The immune system coordinates a complex array of components consisting of specialised organs, cells and proteins. On the surface, the primary role of the immune system in defending the body against infectious pathogens might appear straightforward. This begs the question: why is the immune system so complicated?

There are a number of reasons for this degree of complexity. The first is that the immune system evolved to fight pathogenic infection while minimising collateral damage to healthy tissue. For sake of argument, if the lungs of a patient were infected with a pathogenic microorganism, the immune system could release molecules that would kill the pathogen. However, if these molecules were to be released in an uncontrolled and directionless fashion, healthy tissue would be destroyed too.

This analogy raises another important feature of the immune system, namely, the recognition of differences between healthy cells and pathogens referred to as ‘self’ and ‘non-self’ respectively.

Each one of us has a personal army of immune cells that are programmed to harmoniously communicate with one another ensuring discrimination of self from non-self and efficiently respond to infection. Inflammation is a key process that ensures the recruitment of immune cells and proteins to the site of infection.

Among these are killer immune cells and antibodies that specifically neutralise pathogen-associated molecules called antigens. Once the pathogen is eliminated, other immune cells play a key role in restoring normal conditions by promoting tissue repair processes.

In autoimmune disorders, rogue immune cells fail to recognise healthy tissue as self and attack it. Among such disorders are psoriasis, lupus, rheumatoid arthritis, multiple sclerosis, Crohn’s disease and type I diabetes. Overall, they affect 5 per cent of the population in industrialised countries.

Autoimmune responses resemble normal immune responses but are initiated by self-antigens rather than pathogen-associated antigens. The human body has evolved a multitude of checkpoints that prevent the immune system from attacking healthy tissue. Together, these checkpoints must act concertedly to strike a delicate balance of dampening autoimmune responses while maintaining the ability of the immune system to strike against pathogenic infection. Indeed, it is quite common to observe isolated breakdown of one of these checkpoints in healthy individuals without any clear consequences.

Autoimmunity occurs when there is a collapse of enough checkpoints resulting in sustained reaction to self-antigens ultimatelyleading to tissue damage. In autoimmunity, self-antigens are not eliminated by the immune system. The constant presence of self-antigen leads to a salient feature of autoimmune disorders called chronic (sustained) inflammation, which leads to a continuing self-destructive process. Both auto-antibodies and killer cells directed at self-antigens participate in this immune mediated tissue damage.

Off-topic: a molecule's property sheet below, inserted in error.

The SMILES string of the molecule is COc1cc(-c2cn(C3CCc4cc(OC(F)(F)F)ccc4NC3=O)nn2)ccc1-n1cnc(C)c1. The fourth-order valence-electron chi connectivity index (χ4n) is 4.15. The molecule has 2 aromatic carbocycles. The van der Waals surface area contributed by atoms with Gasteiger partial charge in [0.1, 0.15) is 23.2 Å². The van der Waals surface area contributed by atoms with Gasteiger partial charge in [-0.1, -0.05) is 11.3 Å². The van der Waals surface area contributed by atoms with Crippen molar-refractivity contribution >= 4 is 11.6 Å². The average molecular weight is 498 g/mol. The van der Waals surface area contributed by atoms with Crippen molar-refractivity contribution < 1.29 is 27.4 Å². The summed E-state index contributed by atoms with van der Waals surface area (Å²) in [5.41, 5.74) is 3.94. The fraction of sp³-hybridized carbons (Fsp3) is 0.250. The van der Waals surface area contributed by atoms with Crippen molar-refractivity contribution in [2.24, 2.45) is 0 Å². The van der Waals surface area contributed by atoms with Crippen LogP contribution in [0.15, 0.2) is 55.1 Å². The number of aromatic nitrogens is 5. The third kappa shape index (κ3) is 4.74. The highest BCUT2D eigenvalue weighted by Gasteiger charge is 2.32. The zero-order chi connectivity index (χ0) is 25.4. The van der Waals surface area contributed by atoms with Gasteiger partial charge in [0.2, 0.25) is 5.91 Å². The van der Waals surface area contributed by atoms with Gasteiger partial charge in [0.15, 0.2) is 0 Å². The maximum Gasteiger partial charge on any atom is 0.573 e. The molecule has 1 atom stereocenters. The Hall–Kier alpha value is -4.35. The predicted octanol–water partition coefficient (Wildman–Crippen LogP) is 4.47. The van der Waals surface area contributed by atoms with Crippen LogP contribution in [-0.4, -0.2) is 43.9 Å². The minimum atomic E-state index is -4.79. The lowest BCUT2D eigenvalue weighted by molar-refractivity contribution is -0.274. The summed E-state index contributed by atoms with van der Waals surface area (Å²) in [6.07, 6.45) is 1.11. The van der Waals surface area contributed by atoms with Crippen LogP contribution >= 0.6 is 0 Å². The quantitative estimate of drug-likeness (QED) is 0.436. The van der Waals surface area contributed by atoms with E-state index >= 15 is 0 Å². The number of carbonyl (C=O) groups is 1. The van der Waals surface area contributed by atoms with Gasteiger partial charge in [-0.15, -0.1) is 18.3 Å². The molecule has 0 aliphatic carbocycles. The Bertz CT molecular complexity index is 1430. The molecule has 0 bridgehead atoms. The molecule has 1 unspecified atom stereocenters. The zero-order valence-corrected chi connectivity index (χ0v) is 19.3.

The focus of my research is, therefore, directed at understanding how immune cells recognise antigens and communicate effectively with one another. Understanding these events is relevant in developing future therapies where the immune system plays a central role and intervention can help balance its response to disease.

David Saliba is a senior lecturer in the Department of Applied Biomedical Sciences, Faculty of Health Sciences at the University of Malta and also holds an honorary research fellow position at the Kennedy Institute of Rheumatology at the University of Oxford.

Sound bites

• Identifying the cause of auto-immune disorders.  While we understand the complex mechanisms that result in autoimmunity, intense research by the scientific community is directed at identifying the root cause of each of these disorders. In recent years, it has become clear that both genetic and environmental factors contribute to the development of autoimmune disorders. Genetic studies have identified multiple genes that contribute to increased susceptibility to autoimmune diseases. On the other hand, it is much more difficult to identify environmental influences. This is partly due to the chronic nature of these disorders. It is hard to pinpoint exactly when the autoimmune response began and therefore challenging to determine the single or combination of environmental triggers.

• Imbalance in gut flora linked to Rheumatoid arthritis. The intestinal gut flora is an intricate world of microbes that has important implications in proper development of the immune system. Alterations of non-pathogenic microbial populations are often associated with immune disorders, particularly of the autoimmune kind. Rheumatoid arthritis is a debilitating disease since it primarily affects the hands, wrists and synovial joints. Scientists have compared faecal microbes of healthy individuals to rheumatoid arth-ritis patients. These studies have evidenced a clear shift in microbial populations demonstrating that specific microbial species may be responsible for the onset and progression of rheumatoid arthritis. It will be exciting to see how this field shapes the development of novel therapeutic approaches and biological markers of this disease.

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